Marta’s Masia is a large two-story farmhouse built in 1500. Inside, the ancient beams in the ceiling are dark roughly hewn trees. The beams on the top floor that hold up the roof are long and at some point a metal girder was added to reinforce the old wood beams. The floor of the second story is simply planks of wood laid across the old beams with square clay tiles added on top of the planks. The kitchen is large and has a big fireplace that has a couch in it. This is one of the cozier reading/napping areas of the house. There are rusty big hooks jutting out, which I imagine they used to hang fresh killed meat on a few centuries ago.

The kitchen is rustic and basic but with inspiring collections of spices in jars and all kinds of things in the pantry to use as a starting kit. It is fun to cook as a team in this kitchen while people sit around and watch and talk or play music. The walls of the farm house are approximately 3 feet thick. The windows are few and small. This makes for a very cool place lie around in the extremely hot summers here. The walls are made out of lots of cement (or what they used as cement in 1500, which happens to be the same ochre color as the dirt outside) and whatever rocks, stones, and bricks happened to be laying around the house at the time it was built (at least that is what it looks like). Inside the thick stone walls have been painted in a thick, cream colored paint that makes the walls appear cavernous. They have fabric draped lamps and lanterns hanging from them. The doorways use large smooth blocks of cement around the opening which gives it sort a Roman ruin feeling. There is a large corral behind the house where the horses stay, blocked in by an electric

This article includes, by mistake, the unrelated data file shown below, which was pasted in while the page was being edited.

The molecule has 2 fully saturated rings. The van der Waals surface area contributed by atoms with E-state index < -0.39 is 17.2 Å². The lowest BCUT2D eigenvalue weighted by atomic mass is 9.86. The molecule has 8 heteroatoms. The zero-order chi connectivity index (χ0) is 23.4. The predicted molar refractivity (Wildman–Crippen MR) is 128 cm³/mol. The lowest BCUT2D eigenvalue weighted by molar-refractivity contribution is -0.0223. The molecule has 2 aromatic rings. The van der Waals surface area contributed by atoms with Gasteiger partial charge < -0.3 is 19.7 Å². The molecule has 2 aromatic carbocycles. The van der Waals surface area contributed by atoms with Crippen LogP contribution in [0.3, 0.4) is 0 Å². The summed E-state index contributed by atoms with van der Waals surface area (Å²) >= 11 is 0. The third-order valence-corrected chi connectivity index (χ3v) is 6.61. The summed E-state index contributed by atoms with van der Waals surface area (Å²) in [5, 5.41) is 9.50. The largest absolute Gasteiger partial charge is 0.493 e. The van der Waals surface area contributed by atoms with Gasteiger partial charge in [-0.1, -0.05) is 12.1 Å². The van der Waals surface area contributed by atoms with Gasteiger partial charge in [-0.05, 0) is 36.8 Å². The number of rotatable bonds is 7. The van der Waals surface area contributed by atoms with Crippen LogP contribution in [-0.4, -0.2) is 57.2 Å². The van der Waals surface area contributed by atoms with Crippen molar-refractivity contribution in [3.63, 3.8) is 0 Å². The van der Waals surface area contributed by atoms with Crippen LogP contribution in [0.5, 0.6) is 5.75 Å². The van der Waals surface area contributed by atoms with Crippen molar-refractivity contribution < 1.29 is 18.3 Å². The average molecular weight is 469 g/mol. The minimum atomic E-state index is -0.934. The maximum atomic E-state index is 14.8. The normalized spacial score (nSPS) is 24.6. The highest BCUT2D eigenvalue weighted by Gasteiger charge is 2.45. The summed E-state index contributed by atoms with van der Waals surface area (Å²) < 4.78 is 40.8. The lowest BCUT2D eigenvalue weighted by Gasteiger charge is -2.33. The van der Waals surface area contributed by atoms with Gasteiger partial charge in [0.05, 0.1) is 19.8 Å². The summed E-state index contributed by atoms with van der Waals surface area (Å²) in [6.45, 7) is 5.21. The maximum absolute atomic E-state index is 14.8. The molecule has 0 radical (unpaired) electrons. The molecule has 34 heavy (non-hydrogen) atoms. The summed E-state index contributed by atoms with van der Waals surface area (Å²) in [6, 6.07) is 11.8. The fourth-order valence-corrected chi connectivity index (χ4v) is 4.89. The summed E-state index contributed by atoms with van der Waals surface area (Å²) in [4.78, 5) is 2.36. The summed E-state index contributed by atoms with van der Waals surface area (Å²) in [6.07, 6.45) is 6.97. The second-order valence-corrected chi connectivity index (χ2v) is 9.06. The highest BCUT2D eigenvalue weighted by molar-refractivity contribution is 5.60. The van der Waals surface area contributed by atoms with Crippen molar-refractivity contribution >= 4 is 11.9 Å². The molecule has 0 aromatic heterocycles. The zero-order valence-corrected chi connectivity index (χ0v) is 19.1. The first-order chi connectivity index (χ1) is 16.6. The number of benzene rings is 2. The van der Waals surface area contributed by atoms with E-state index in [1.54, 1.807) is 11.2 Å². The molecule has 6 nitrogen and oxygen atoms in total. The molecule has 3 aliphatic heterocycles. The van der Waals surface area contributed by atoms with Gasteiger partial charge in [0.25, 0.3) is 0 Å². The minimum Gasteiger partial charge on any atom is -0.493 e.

The house is full of couches and comfortable chairs. She has a painting of a horse coming into what appears to be a lit room and a poster that says’ Teatre Romea” of a horse with a Catalan flag draped over it in the living room. Also there are a growing number of colorful naif style paintings sent to her by her boyfriend in Senegal.